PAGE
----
is his right, etc. With charge parity, you expect that your twin
will behave in every respect just like you. For us humans, you
probably would think it highly unlikely.
However, let''s switch to particles of matter and antimatter. Think
of, for example, an electron with its negative charge. Its
antiparticle is the positron, which mirrors the electron and has a
positive charge. Virtually every ordinary particle has an
antiparticle like this. It was assumed in nuclear physics that the
antiparticle behaves exactly like its ordinary counterpart in a
mirror image kind of way. Tsung-Dao Lee shared the Nobel
Prize for showing that this was not necessarily true. This was a
big deal at the time.
Meanwhile, the Big Bang was being confirmed and some began
to wonder about why we and everything else around us are here
at all. In the Big Bang, there were equal amounts of ordinary
matter, the stuff of which we''re made, and antimatter. With
equal amounts of these two types of stuff, when they get
together, they annihilate each other and there''s nothing left!
So, after these billions of years, you''d think that the universe
would be completely empty. But here we are! Back in 1967,
Andrei Sakharov, the Russian physicist, suggested that the
reason for us being here is that charge-parity is violated and the
antimatter decays slightly faster than ordinary matter. This
would mean that before the two types of matter could get
together, much of the antistuff was gone, leaving the excess
ordinary stuff we see today. Sakharov was later in the news for
his political views in the old Soviet Union.
To try to detect the small differences between stuff and antistuff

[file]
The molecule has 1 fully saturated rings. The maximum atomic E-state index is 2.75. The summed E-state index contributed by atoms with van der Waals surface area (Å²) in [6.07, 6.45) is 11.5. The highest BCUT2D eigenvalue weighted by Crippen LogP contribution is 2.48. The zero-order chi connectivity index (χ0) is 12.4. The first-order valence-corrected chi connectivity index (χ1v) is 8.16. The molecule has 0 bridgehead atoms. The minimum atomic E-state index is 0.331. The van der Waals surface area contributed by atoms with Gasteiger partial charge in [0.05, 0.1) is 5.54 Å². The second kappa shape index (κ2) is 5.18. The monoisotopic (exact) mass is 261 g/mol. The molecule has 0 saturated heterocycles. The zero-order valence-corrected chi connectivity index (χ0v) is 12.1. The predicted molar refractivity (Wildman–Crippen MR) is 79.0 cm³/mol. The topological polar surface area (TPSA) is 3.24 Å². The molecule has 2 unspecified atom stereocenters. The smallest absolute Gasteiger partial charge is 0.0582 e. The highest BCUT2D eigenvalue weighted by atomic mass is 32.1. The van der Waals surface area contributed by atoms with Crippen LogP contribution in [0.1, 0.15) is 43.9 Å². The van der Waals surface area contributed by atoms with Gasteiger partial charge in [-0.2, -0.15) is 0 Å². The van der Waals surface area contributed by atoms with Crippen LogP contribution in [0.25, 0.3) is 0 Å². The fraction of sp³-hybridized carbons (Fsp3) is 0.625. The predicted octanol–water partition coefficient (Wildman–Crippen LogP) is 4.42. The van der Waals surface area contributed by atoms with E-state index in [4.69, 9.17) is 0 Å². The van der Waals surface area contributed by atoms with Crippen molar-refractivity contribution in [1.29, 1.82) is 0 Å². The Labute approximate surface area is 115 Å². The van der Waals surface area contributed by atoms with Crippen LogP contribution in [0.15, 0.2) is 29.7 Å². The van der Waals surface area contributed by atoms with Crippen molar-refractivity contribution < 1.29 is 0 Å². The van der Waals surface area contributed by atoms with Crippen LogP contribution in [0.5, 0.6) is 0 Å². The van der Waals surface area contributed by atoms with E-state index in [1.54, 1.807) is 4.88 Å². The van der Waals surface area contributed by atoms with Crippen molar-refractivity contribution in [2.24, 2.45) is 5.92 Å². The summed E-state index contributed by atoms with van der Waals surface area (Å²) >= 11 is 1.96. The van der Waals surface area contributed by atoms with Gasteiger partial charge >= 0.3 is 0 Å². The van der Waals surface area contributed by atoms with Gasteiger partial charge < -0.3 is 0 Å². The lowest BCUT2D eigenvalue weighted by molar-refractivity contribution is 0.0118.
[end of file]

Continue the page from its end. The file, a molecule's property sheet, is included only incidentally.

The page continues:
is exceedingly difficult. Another Nobel was given in 1980 to a
couple of Brookhaven workers, James Cronin and Val Fitch, who
found evidence that a particle known as a K-meson and its anti
particle did show a difference in behavior. However, since that
time there was the question as to whether this K-meson may just
be a special case.
But there''s another kind of meson called the B-meson that''s about
10 times bigger than the K. I mentioned some time ago that a
good friend had taken us to visit the Stanford Linear Accelerator
Center (SLAC) in Stanford, California. It was positively
awesome to see the size and complexity of just a small part of
this facility. Well, they have what is essentially a B-meson
factory in a collider they nicknamed BaBar. BaBar turns out Bs
like crazy but these things only last a millionth of a second or so!
But, because they''re bigger than the K, it''s easier to follow the
decay and its products. The net result is that the statistics show a
very high probability that the antiparticle decays faster than the
These results indicate that this charge-parity thing is violated for
at least two particles and their antiparticles. That makes
scientists a good deal more comfortable that other particles will
likely show the same effect. While the work isn''t the final word
by any means, this study seems the most convincing one to date.
I, for one, am certainly relieved to find that I''m here legitimately,
if only on a statistical basis!
Allen F. Bortrum